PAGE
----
>
>This project is very nice when completed, but takes
>several class sessions to complete, so it is probably
>best done in the fall when time is not so critical.
>
>Hope this helps, Jerry
>
>__________________________________________________
>Do You Yahoo!?
>Tired of spam? Yahoo! Mail has the best spam protection around
>http://mail.yahoo.com
>
>----------------------------------------------------------------------
>
>Subject: RE: Finishes for clay
>From: "JAMES PETERS" <JPETERS@bsd124.org>
>Date: Fri, 20 Apr 2007 11:01:42 -0500
>X-Message-Number: 3
>
>Hi I have found that you can stain white earthenware with regular
>Tempera. I do this by having the students completely paint the whole
>project one color with the tempera then wash the paint off. It doesn't
>matter when the student washes their project if the paint is wet or dry.
>The earthenware is porous enough to absorb the colors. It will create
>an antique effect of the color used. If your students want their
>projects to be shiny simple have them clear coat it with spray paint. I
>usually discourage my students from using multiple colors for this
>technique but I did have one student who tried it with some success.
>
>James D. Peters
>3-D Art=20
>Yeokum Middle School
>Belton School Dist. C124
>
>-----Original Message-----
>From: Heather_Hayes@roundrockisd.org
>[mailto:Heather_Hayes@roundrockisd.org]=20
>Sent: Friday, April 20, 2007 9:16 AM
>To: TeacherArtExchange Discussion Group
>Subject: [teacherartexchange] Finishes for clay
>
>I was hoping for a few ideas. My kiddos have fallen in love with clay
>this=20
>year - to the point that they're even recycling it themselves. The=20
>projects just keep getting better and better. Unfortunately, my supply
>of=20
>glaze is just about gone, and I have NO money (I'm totally broke - no $
>in=20
>either the school account or my own personal bank account) to buy=20
>additional glaze this year. It's a shame to me that these last few=20
>projects - the best ones yet - aren't going to get glazed.
>
>I've had a couple of kids try painting them w/ acrylic paints, but they=20
>wind up looking uber-cheesy.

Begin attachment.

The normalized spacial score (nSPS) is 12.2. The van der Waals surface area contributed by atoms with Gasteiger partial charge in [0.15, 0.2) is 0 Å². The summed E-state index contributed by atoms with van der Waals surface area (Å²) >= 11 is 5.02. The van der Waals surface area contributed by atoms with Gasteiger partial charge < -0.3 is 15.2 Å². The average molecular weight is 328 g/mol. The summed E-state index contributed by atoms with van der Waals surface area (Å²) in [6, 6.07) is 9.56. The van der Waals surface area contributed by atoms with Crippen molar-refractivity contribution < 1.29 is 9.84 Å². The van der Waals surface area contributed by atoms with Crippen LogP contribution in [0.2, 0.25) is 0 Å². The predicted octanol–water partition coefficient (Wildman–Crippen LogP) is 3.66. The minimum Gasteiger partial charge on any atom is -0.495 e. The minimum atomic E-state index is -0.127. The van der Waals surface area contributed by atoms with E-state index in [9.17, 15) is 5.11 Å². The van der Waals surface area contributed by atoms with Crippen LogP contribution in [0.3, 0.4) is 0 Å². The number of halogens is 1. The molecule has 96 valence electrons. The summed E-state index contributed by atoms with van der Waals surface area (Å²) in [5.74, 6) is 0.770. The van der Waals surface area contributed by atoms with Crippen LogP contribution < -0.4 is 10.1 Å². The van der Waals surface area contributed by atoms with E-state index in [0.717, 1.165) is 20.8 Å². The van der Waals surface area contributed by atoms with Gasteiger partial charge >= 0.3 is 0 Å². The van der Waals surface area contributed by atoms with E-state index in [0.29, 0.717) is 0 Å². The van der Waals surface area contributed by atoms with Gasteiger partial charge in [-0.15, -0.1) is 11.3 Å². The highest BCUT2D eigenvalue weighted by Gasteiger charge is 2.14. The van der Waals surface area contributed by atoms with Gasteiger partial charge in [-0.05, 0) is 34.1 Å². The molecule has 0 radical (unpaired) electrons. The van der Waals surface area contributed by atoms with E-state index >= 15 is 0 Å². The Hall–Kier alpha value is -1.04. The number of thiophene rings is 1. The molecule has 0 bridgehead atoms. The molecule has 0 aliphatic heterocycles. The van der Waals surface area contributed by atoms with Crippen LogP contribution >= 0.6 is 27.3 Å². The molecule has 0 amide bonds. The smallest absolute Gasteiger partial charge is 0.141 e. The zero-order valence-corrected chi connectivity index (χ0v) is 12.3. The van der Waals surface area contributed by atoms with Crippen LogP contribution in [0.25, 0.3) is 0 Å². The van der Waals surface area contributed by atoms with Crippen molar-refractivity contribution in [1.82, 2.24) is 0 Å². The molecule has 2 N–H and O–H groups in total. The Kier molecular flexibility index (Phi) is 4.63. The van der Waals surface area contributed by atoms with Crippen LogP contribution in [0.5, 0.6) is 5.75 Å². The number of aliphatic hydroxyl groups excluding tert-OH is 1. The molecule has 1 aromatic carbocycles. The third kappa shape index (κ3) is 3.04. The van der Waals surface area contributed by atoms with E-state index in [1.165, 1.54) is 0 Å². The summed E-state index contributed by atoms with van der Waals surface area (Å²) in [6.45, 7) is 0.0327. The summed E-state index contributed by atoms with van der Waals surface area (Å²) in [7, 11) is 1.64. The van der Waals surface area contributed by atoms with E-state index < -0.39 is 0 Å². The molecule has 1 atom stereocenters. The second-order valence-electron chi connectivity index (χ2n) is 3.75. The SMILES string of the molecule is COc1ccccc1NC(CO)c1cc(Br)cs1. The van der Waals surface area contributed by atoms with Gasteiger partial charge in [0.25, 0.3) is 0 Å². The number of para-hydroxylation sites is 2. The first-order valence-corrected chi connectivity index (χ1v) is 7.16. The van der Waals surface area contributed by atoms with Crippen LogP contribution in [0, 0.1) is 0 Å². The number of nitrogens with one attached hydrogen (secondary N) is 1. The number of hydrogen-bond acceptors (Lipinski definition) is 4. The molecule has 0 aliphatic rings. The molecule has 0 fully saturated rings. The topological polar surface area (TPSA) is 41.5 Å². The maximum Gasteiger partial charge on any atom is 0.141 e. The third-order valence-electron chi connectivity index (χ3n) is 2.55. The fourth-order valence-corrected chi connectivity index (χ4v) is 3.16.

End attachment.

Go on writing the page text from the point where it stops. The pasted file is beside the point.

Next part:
>
>Suggestions for good ways to finish off these projects? Most aren't=20
>food/water vessels, so anything could be used. (I've reserved the
>last little bits of glaze for the food vessel projects.)
>
>I know this has been discussed previously, but I didn't pay attention to
>
>the suggestions because I wasn't doing clay at the time. (Shame on
>me!!)
>
>
>
>Heather Hayes
>Visual Art
>Ridgeview Middle School
>
>
>---
>To unsubscribe go to=20
>http://www.getty.edu/education/teacherartexchange/unsubscribe.html
>
>----------------------------------------------------------------------
>
>Subject: Re: Finishes for clay
>From: "Judy Decker" <judy.decker@gmail.com>
>Date: Fri, 20 Apr 2007 14:12:47 -0400
>X-Message-Number: 4
>
>Hi Heather,
>
>The type of alternate finishes I provided depended on the project. The
>aesthetics of the finished piece was important. Here are some....
>
>1. Watercolors as a stain on fish sculptures - related colors looked
>best. Finish with gloss medium. (similar to Peter's idea).
>
>2, Brown and black acrylic on masks (slightly watered down and wiped
>off) to give a wood-look patina. Finish with brown wax shoe polish.
>This finish also looked good on textured vessels. The former teacher
>at the high school used wood stains for a similar look (acrylics are
>safer for kids to use). I did use some water base stains with success.
>
>3. FLAT black paint - then colored with oil pastels or oil sticks. You
>need to add white to your colors to make them show up best. I got this
>idea from ceramic artist David Stabley. He use oil sticks and Amaco
>Rub 'n Buff but the oil pastels are much cheaper.
>
>4. Flat black and/or brown paint - then light dusting of metallic
>(silver for aluminum look - gold for bronze look). Light accents of
>Rub 'n Buff. Good for sculptural pieces
>
>5. Solid color of paint (choice of brown and/or black) - then stone
>fleck paint. Good for sculptural pieces.
>